When I spoke at a church recently, I told stories about the months I'd spent living in Springfield, long before we had acquired the Mulberry house. I told the church about this bizarre way of living I had experienced, a way that went against everything my suburban value system had taught me. There in the 'hood, we had shared.

For example, we had a community lawnmower. The entire block had chipped in to pay for one mower. It was kept in a central location and whenever someone needed to mow their lawn, they could make use of the mower. The same was true for doing laundry. I lived in a duplex where my neighbor had a key to my place. He'd let himself in to do laundry, cook, or make use of appliance he did not have in his house.

The idea of giving someone else full access to "my" stuff makes many others shudder, but to be honest, I found this style of living quite natural and even refreshing. (This idea of "mine" is prevalent in many suburban communities. If your child finds a tricycle on the sidewalk in the inner-city, it may be perfectly acceptable for them to ride it for the afternoon before returning it to its place for communal use. This same action in the suburbs might get you accusations of theft.)

Well, many of us are trying to rediscover the idea of sharing our possessions with others. There is a lot to be said on this topic, and I would love to tell all kinds of stories, but very briefly, here's what we're driving at:

a) Beyond Brokerage- In the book put out by Rutba House, Shane Claiborne wrote the chapter devoted to the second mark. Shane's a neat guy with some helpful ideas and he suggests that many churches have become brokers of resources. He points out that many churches love the idea of helping the poor. A survey showed that 80% of Christians agreed that helping the poor is important, yet only 1% of those polled reported actually spending time among poor people. Sadly, churches become places where poor people come to get stuff and rich people come to drop stuff off.

Rather than simply becoming an agency, or a storehouse of food, clothing, and other resources to be distributed, we want to form relationships with the needy around us. Not only will we be able to bless them in their time of need, but we can be blessed by them as we spend time with them, learn from them, and receive the gifts they have to offer us.

b) Theology of Enough- If you have 2 coats, 1 of them belongs to the poor.

When the Israelites were wandering in the wilderness, God fed them by dropping bread from the sky. He told them, "Take only enough for yourselves for one day. I will provide for you." Rather than stockpiling and hoarding resources, we want to seek simplicity, taking enough to meet our needs but not being excessive.

"Give me neither poverty nor riches, but give me only my daily bread. Otherwise, I may have too much and disown you and say, 'Who is the Lord?'" (Proverbs 30:8-9).

c) Redistribution- Yes, we want to spread the wealth.

In the chapter, Shane notes that redistribution of wealth is not a prescription for society meaning that it should be mandated; it is a description of society when people discover what it means to love. Look at Acts 4:32: when the followers of Jesus were unified in love, they held everything in common so that there were no needy persons among them.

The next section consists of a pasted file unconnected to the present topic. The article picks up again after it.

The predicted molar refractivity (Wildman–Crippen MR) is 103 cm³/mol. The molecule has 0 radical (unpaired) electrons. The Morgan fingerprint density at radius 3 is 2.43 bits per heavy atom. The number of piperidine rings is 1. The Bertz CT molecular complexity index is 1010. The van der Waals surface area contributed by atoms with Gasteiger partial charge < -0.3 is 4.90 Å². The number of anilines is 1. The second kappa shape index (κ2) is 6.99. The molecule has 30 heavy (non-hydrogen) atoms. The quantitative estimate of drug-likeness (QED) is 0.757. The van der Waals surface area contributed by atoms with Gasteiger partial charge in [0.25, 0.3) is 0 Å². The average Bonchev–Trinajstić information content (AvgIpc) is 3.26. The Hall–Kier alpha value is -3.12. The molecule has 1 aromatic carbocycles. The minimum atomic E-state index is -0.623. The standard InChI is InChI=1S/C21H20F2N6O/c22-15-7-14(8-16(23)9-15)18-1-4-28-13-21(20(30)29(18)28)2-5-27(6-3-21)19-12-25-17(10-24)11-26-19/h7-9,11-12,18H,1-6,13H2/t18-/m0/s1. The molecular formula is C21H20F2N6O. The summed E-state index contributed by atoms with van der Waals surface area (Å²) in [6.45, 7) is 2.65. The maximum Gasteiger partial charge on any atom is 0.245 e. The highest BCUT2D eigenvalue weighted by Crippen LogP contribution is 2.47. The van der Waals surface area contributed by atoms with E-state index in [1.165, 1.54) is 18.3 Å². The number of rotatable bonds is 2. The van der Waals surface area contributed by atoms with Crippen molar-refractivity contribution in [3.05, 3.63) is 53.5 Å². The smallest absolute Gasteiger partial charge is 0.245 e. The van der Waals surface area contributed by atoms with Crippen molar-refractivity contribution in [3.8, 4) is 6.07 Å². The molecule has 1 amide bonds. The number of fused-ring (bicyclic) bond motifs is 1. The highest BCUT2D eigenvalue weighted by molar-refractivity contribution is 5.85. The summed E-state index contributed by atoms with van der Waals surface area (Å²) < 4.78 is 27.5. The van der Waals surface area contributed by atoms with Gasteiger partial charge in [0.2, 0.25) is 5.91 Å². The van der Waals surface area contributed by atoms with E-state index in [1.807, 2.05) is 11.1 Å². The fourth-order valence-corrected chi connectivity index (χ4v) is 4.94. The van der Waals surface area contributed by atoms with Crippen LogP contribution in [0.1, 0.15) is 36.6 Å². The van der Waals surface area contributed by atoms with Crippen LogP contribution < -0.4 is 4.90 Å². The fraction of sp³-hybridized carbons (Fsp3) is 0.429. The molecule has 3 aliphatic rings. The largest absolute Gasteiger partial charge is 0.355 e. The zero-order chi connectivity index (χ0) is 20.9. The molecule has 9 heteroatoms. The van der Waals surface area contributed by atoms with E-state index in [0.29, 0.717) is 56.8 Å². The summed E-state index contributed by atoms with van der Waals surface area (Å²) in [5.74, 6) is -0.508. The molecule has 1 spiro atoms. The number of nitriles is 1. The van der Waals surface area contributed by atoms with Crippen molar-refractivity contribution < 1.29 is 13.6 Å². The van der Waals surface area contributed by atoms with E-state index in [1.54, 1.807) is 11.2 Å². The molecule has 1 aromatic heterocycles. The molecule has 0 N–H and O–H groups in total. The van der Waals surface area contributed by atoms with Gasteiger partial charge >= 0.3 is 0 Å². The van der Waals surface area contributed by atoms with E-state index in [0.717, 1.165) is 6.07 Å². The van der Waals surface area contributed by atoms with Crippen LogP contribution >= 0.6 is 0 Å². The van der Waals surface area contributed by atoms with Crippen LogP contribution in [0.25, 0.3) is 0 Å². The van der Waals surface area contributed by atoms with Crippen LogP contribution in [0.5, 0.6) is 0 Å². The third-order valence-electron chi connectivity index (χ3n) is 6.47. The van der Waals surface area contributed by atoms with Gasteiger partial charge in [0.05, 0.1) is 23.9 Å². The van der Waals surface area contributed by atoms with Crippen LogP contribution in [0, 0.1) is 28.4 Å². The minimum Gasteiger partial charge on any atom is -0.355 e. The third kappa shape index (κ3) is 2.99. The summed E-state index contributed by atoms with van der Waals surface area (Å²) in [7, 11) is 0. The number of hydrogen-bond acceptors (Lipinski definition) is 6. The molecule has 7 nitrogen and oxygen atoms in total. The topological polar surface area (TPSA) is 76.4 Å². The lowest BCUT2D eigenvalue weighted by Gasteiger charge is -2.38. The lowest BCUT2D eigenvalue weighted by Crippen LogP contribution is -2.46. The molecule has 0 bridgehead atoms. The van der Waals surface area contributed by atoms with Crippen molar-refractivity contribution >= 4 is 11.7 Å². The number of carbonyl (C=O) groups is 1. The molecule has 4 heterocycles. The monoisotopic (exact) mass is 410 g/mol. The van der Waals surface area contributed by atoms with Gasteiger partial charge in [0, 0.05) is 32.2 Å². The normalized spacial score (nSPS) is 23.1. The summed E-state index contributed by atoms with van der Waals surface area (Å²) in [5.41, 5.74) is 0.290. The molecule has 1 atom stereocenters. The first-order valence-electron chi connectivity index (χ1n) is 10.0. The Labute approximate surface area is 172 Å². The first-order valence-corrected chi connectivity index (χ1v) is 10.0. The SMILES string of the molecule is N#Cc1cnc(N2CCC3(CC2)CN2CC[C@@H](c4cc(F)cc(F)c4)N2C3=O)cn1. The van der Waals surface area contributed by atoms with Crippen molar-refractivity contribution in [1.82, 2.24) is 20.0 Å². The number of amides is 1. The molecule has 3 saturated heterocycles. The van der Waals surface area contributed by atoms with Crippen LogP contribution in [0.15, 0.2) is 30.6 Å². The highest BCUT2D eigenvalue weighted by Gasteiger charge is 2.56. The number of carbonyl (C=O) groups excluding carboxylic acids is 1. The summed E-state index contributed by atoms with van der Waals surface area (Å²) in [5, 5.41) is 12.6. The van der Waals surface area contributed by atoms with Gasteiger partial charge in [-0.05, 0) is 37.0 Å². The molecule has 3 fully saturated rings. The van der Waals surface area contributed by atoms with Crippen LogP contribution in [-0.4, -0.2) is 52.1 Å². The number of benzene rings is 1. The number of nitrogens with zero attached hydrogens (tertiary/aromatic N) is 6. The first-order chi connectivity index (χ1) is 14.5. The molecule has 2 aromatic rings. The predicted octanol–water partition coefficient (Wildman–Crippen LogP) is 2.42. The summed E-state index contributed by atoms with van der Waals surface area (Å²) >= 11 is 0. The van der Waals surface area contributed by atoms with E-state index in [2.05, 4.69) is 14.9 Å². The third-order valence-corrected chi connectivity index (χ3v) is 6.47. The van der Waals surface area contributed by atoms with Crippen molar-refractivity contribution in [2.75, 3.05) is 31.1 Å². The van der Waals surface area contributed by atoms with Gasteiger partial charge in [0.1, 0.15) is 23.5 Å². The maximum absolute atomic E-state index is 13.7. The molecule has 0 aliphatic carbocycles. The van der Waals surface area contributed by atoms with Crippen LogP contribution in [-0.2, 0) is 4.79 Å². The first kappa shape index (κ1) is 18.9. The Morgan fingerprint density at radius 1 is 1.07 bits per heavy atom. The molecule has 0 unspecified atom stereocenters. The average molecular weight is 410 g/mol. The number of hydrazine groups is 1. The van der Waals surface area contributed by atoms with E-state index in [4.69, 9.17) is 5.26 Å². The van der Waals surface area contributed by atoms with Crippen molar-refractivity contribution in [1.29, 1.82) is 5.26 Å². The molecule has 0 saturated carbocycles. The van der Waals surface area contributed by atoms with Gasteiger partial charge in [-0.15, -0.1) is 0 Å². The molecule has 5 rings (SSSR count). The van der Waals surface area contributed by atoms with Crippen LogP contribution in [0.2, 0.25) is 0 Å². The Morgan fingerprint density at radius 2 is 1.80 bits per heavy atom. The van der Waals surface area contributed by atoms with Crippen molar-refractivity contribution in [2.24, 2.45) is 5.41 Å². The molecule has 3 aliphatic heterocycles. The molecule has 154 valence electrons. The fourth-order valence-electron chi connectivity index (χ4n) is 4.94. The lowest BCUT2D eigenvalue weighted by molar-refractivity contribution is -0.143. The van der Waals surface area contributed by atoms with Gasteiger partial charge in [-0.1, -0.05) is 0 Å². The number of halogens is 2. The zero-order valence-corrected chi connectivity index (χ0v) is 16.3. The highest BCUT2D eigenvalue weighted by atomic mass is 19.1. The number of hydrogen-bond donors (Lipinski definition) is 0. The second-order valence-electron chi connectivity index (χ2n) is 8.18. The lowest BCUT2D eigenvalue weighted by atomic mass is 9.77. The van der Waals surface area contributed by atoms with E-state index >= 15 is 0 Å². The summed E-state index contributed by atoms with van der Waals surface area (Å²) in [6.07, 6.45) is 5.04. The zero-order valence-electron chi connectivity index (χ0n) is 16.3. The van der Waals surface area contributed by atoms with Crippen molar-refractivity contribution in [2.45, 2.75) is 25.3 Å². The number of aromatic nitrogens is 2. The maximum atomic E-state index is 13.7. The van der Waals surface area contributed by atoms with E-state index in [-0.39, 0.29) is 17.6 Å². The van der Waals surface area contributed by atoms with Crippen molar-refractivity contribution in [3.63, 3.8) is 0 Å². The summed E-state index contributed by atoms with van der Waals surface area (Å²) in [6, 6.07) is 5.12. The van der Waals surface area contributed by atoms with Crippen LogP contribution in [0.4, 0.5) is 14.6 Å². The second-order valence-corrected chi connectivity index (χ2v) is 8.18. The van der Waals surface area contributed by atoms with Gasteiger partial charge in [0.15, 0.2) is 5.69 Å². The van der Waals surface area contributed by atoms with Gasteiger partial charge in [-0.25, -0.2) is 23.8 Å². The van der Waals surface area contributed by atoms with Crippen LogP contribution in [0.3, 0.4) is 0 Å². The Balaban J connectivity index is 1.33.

When 80% of the world's resources are controlled by 20% of the world's population, we must ask whether we find ourselves situated among the privileged few.

d) Biblical economics- "Sell everything you have and give it to the poor."

"If anyone has the world's goods and sees a brother or sister in need, and he does not care for them, how can he say the love of the Father is in Him?"

"There shall be no needy persons among you."

Jesus never excluded rich people, but He did let them know that following Him meant trading decadence and wealth for hospitality, generosity, and service. We'd like to rediscover this notion.

Saturday, September 10, 2011

The First Mark

Posted by Jack

The 12 marks of New Monasticism are simply 12 principles that have resurfaced in Christian communities throughout church history.

In the coming weeks, I plan to highlight each of these 12 marks, briefly explain them, and explore their significance in relation to the Mulberry House.

1) Relocation to the abandoned places of the Empire.

(I am indebted to Sister Margaret McKenna, who wrote a thought-provoking essay about the first mark in the book edited by Rutba House. Be sure to read her work for more on this topic.)


John Perkins, prolific leader and urban minister developed a model that became the foundation of the Christian Community Development Association (CCDA). He suggested that our urban centers are in need of three R's: Reconciliation (both between God and man and between man and man), Redistribution of resources, and Relocation to disenfranchised communities.

Throughout church history, relocation to deserted places has been a key component of the narrative. Moses, Elijah, Jesus, John the Baptist, Anthony, Syncletica, Pachomius, Barsanuph, Isaac the Syrian, Benedict and Basil, and many other saints and sinners... all of these people retreated to deserted places at some point during their walk (I had to look up some of those unfamiliar names myself!).

A desert is characterized as being an empty, barren, and abandoned place. In many ways, the community surrounding Mulberry House is a desert. As Sister McKenna wrote, "An abandoned place is one that has no attraction for the 'world of what's happening now,' and therefore is left alone by the political, economic, and social powers that be. Deserts and wastelands are abandoned places. So are inner cities, some of the loneliest places on earth."